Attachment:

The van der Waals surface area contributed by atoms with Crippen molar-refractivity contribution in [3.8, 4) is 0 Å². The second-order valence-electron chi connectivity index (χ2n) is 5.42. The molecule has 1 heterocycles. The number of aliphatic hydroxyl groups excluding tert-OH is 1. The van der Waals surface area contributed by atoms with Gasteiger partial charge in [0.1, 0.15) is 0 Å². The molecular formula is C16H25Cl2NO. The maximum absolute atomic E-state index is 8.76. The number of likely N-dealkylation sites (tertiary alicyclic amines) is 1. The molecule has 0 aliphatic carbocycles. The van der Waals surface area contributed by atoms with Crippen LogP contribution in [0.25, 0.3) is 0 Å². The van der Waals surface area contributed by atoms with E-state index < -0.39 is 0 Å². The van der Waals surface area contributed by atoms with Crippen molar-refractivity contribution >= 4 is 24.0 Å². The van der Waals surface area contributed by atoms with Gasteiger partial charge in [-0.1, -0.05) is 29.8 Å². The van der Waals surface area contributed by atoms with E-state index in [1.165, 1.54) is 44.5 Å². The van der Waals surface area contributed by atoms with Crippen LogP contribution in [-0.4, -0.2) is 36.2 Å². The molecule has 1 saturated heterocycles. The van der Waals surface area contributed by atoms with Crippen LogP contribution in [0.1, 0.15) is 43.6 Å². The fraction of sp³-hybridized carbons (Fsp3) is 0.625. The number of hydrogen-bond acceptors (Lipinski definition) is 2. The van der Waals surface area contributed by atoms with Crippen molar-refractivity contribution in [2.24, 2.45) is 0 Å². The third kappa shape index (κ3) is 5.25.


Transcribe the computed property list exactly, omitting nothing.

The van der Waals surface area contributed by atoms with Crippen molar-refractivity contribution in [3.8, 4) is 0 Å². The second-order valence-electron chi connectivity index (χ2n) is 5.42. The molecule has 1 heterocycles. The number of aliphatic hydroxyl groups excluding tert-OH is 1. The van der Waals surface area contributed by atoms with Gasteiger partial charge in [0.1, 0.15) is 0 Å². The molecular formula is C16H25Cl2NO. The maximum absolute atomic E-state index is 8.76. The number of likely N-dealkylation sites (tertiary alicyclic amines) is 1. The molecule has 0 aliphatic carbocycles. The van der Waals surface area contributed by atoms with Crippen LogP contribution in [0.25, 0.3) is 0 Å². The van der Waals surface area contributed by atoms with E-state index < -0.39 is 0 Å². The van der Waals surface area contributed by atoms with Crippen molar-refractivity contribution >= 4 is 24.0 Å². The van der Waals surface area contributed by atoms with Gasteiger partial charge in [-0.1, -0.05) is 29.8 Å². The van der Waals surface area contributed by atoms with E-state index in [1.165, 1.54) is 44.5 Å². The van der Waals surface area contributed by atoms with Crippen LogP contribution in [-0.4, -0.2) is 36.2 Å². The molecule has 1 saturated heterocycles. The van der Waals surface area contributed by atoms with Crippen LogP contribution in [0.1, 0.15) is 43.6 Å². The fraction of sp³-hybridized carbons (Fsp3) is 0.625. The number of hydrogen-bond acceptors (Lipinski definition) is 2. The van der Waals surface area contributed by atoms with Crippen molar-refractivity contribution in [2.24, 2.45) is 0 Å². The third kappa shape index (κ3) is 5.25.